Re: [OSPF] OSPF WG Minutes from IETF 95

Paul Jakma <paul@jakma.org> Wed, 13 April 2016 14:08 UTC

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Date: Wed, 13 Apr 2016 15:08:08 +0100 (BST)
From: Paul Jakma <paul@jakma.org>
To: "Acee Lindem (acee)" <acee@cisco.com>
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Subject: Re: [OSPF] OSPF WG Minutes from IETF 95
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On Mon, 11 Apr 2016, Acee Lindem (acee) wrote:

> If in 2016 (22 years later), one particular implementation chooses to not
> comply to the specification, then there really isn’t anything the WG can
> do about it.

Part of the issue here was that the stub-router RFC features language 
that is often used to indicate authoritative changes to behaviour:

"3.  Maximum Link Metric

     Section 2 refers to the cost of all non-stub links as MaxLinkMetric,
     which is a new fixed architectural value introduced in this
     document.

    MaxLinkMetric
       The metric value indicating that a router-LSA link (see Section 2)
       should not be used for transit traffic.  It is defined to be the
       16-bit binary value of all ones: 0xffff."

Note the "should not".

Given that just discouraging traffic but still allowing transit, doesn't 
require any special metric valie to be called out - any high metric will 
do, that's just normal behaviour of metrics; and given that having the 
means to be able to totally disallow transit is desirable (see R-bit in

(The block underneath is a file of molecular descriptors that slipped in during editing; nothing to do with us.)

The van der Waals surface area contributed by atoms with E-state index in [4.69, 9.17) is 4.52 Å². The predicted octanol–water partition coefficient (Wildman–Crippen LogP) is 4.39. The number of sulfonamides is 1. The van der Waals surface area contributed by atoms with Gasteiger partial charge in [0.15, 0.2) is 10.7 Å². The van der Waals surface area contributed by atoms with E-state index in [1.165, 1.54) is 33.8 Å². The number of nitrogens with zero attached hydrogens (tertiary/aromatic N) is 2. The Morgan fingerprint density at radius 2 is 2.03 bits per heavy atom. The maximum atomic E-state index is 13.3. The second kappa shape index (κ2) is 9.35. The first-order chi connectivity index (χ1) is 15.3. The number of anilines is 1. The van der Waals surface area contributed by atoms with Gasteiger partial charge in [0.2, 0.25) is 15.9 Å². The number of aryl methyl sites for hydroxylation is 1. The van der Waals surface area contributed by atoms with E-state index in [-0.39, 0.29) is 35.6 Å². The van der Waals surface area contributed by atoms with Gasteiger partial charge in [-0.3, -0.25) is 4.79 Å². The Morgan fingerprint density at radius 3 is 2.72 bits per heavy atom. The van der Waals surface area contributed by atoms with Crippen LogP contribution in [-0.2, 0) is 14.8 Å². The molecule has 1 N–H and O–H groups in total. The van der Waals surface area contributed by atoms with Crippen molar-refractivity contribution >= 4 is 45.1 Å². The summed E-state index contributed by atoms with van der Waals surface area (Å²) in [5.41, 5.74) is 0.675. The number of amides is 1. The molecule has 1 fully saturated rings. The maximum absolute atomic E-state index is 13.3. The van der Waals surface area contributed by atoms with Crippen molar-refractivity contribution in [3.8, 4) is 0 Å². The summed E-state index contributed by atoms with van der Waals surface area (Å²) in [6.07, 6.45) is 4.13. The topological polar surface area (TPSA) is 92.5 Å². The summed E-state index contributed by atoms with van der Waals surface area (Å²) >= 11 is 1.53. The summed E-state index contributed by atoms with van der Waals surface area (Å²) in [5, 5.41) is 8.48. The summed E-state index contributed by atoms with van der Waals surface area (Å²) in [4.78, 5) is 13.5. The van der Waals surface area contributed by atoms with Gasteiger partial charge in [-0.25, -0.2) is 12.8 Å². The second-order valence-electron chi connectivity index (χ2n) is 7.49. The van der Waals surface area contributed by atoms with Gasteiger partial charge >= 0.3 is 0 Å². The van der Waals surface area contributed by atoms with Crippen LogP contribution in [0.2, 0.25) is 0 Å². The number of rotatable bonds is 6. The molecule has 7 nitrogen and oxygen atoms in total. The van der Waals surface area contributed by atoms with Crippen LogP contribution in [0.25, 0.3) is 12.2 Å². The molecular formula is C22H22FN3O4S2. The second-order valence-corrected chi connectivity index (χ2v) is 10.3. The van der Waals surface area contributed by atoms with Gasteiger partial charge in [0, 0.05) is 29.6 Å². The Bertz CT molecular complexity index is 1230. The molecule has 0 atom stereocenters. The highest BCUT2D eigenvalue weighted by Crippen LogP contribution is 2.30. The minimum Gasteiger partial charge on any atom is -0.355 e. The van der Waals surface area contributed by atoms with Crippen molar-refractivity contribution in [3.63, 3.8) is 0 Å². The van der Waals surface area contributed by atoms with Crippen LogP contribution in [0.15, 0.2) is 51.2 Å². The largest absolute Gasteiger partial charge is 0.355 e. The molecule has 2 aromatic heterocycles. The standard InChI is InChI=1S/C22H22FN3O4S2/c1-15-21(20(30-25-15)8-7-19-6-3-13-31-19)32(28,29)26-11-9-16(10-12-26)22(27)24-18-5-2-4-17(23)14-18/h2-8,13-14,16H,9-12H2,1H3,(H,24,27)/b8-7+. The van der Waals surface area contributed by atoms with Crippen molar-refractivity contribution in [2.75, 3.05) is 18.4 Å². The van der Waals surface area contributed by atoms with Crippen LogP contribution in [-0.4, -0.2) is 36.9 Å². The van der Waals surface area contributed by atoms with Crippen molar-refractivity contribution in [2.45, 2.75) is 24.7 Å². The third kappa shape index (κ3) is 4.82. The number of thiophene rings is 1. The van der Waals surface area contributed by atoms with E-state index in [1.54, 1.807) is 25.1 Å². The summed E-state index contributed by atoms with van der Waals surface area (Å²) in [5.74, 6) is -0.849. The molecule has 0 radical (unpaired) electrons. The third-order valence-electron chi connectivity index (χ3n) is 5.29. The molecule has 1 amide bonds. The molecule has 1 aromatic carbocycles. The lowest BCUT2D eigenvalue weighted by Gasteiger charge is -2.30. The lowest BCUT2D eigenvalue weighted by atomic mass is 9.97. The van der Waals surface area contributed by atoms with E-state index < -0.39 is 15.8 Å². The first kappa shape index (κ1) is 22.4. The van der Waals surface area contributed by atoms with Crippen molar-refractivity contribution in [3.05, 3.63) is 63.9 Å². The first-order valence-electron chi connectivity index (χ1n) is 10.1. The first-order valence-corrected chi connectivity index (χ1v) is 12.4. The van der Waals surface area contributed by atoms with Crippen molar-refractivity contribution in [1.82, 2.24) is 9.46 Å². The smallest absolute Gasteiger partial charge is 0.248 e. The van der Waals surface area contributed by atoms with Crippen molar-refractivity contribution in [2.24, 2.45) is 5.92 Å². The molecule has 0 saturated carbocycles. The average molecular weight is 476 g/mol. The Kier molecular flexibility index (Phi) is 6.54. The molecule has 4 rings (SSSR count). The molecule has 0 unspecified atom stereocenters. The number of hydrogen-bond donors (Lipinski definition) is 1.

v3, and the H-bit)... It's then not at all impossible to think the above 
did intend to mean 0xffff to not allow transit.

> The draft 
> https://datatracker.ietf.org/doc/draft-ietf-ospf-ospfv2-hbit/ allows a 
> link to be used exclusively for non-transit traffic. Of course, if you 
> also didn’t want to use the link for any traffic you simply wouldn’t 
> advertise it.

That won't work, I think.

Other hosts won't have a backlink then, and won't be able to calculate a 
route to the host. The OSPF host may then be unreachable. That's 
qualitatively different from other hosts still being able to calculate a 
path to the host it self.

For the RFC6987 desired behaviour, any high metric other than 0xffff 
will universally work.

For "no transit, and I really mean it", Quagga will follow the H-bit as 
soon as it's clear it will be a standard.

regards,
-- 
Paul Jakma	paul@jakma.org	@pjakma	Key ID: 64A2FF6A
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